Home Business What China Isn’t Telling the World About Its Economy

What China Isn’t Telling the World About Its Economy

What China Isn’t Telling the World About Its Economy

China released more bad economic news on Tuesday, but it was the number that wasn’t included in the official data dump that stood out: Beijing said it would stop publishing figures for youth unemployment, weeks after it hit a record high of 21.3 percent in June.

The decision may be temporary, but it will only make it harder for investors to know what’s happening in the country — and that may be the point. Shares in Hong Kong and Shanghai closed lower again, but, unlike on Monday, the damage didn’t spread across Asia.

China’s economy, the world’s second biggest, is in a prolonged slump. Retail sales and industrial production both missed forecasts in July, Tuesday’s data showed. China’s central bank cut a benchmark lending rate on Tuesday, but that was a far cry from the big-bang stimulus measures investors have been hoping for since the country fell into deflation last month.

That poses a challenge for global growth. The I.M.F. has previously forecast that China would account for 35 percent of global growth this year, but that’s looking less likely. The slowdown is hitting everything from commodities to construction, and some big U.S. companies that operate in China don’t expect a rapid turnaround.

Increasing opacity won’t help international investors. China has been publishing less economic data since Xi Jinping rose to power. In recent months, authorities have reportedly told Chinese economists to avoid discussing negative trends. Officials have also instructed lawyers working on I.P.O.s to soften their wording on the country’s risks.

Steve Tsang, director of the SOAS China Institute in London, told DealBook that Mr. Xi’s focus is “Sino-centric” and less about how his decisions play internationally. He has ordered officials to “tell China’s story well” and will see withholding negative economic information as a way of enhancing confidence at home, “even though investors outside of China may read the act in the opposite way.”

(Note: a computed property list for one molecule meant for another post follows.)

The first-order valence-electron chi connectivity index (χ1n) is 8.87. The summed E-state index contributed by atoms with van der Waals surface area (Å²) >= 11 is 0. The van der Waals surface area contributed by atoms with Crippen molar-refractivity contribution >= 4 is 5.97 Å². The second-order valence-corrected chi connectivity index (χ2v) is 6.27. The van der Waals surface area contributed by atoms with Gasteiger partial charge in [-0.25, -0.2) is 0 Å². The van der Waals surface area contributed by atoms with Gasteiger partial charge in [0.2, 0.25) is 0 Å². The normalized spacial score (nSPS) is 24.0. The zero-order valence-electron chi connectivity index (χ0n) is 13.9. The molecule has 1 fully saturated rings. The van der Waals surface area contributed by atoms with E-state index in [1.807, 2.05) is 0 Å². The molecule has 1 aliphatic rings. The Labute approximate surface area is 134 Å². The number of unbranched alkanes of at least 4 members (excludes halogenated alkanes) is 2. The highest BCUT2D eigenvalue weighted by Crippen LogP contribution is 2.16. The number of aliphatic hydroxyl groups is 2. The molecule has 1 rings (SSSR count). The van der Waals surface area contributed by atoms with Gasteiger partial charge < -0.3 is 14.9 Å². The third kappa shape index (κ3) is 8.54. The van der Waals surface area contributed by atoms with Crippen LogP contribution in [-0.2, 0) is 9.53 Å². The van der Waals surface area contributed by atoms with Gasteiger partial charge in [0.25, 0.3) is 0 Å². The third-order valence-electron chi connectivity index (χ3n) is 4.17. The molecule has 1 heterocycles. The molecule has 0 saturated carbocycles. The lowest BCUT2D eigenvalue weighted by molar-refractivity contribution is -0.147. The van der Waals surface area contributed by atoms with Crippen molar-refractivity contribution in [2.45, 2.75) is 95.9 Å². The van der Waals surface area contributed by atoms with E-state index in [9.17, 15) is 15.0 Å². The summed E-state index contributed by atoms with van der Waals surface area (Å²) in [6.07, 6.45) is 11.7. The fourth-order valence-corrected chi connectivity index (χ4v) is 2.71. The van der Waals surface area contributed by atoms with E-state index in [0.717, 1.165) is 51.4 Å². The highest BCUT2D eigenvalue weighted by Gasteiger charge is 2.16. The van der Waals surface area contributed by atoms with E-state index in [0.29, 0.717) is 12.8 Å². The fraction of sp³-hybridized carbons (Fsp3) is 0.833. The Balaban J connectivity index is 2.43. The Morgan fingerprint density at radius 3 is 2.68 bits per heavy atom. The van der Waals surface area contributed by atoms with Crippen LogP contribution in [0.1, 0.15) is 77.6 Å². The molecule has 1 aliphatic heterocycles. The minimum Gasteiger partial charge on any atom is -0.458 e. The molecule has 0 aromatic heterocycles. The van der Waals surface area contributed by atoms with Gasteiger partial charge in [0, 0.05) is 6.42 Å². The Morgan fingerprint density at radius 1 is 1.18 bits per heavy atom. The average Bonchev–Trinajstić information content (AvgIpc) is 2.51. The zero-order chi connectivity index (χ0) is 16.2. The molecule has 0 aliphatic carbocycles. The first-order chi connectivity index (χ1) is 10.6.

But it also shows Beijing’s business priorities. “The focus is on state-enterprise-led advances in the economy. Getting private enterprises to make money is fine, but they have to follow the party line,” George Magnus, an associate at Oxford University’s China Center and a former chief economist at UBS, told DealBook.

Is a weak China more dangerous than a strong one? President Biden warned last week that China was a “ticking time bomb” because of its economic challenges. “That’s not good, because when bad folks have problems, they do bad things,” he added. And some China hawks in Washington want to increase scrutiny of funds that invest in China (more on that below).

Mr. Tsang notes that there are risks either way. “A strong, rich and powerful China under Xi wants to change the world order. A strongman in charge of such a state that is getting weak, poor and unstable will do whatever it takes to stay in power, regardless of its consequences for the rest of the world,” he said.

Donald Trump is indicted over his efforts to overturn Georgia’s 2020 election results. A grand jury indicted the former president and 18 others, including his former White House chief of staff, Mark Meadows, in a sweeping racketeering case. Mr. Trump, the Republican front-runner for president, has been charged in four separate criminal cases since April. He said the latest case was based on “fabricated accusations.”

Russia raises rates to prop up the sinking ruble. The central bank this morning increased the prime lending rate to 12 percent from 8.5 percent. That pushed the ruble’s value to just above a penny, but inflation fears continue to weigh on the economy as the Kremlin’s war in Ukraine takes a toll.

UBS settles fraud charges dating back to the 2008 financial crisis. The Swiss banking giant agreed to pay $1.4 billion in fines tied to charges that it misrepresented the bonds backed by mortgages it sold. Such products were at the heart of the collapse of the housing market that tipped the global economy into crisis.

Michael Oher, the inspiration behind “The Blind Side,” says his adoption was a lie. The former N.F.L. star has petitioned a Tennessee court to formally end his relationship with the family who took him in. He accused them of tricking him into signing away his decision-making powers in his teens so they could cash in on his life story, which was immortalized in the 2009 film.

China hawks in Congress want the Biden administration to go further in restricting American investment in Chinese tech companies they deem to pose a national security risk. They say last week’s executive order targeting direct bets on businesses by private equity and venture capital firms should be expanded to cover mainstream investment products too, such as mutual funds and index funds.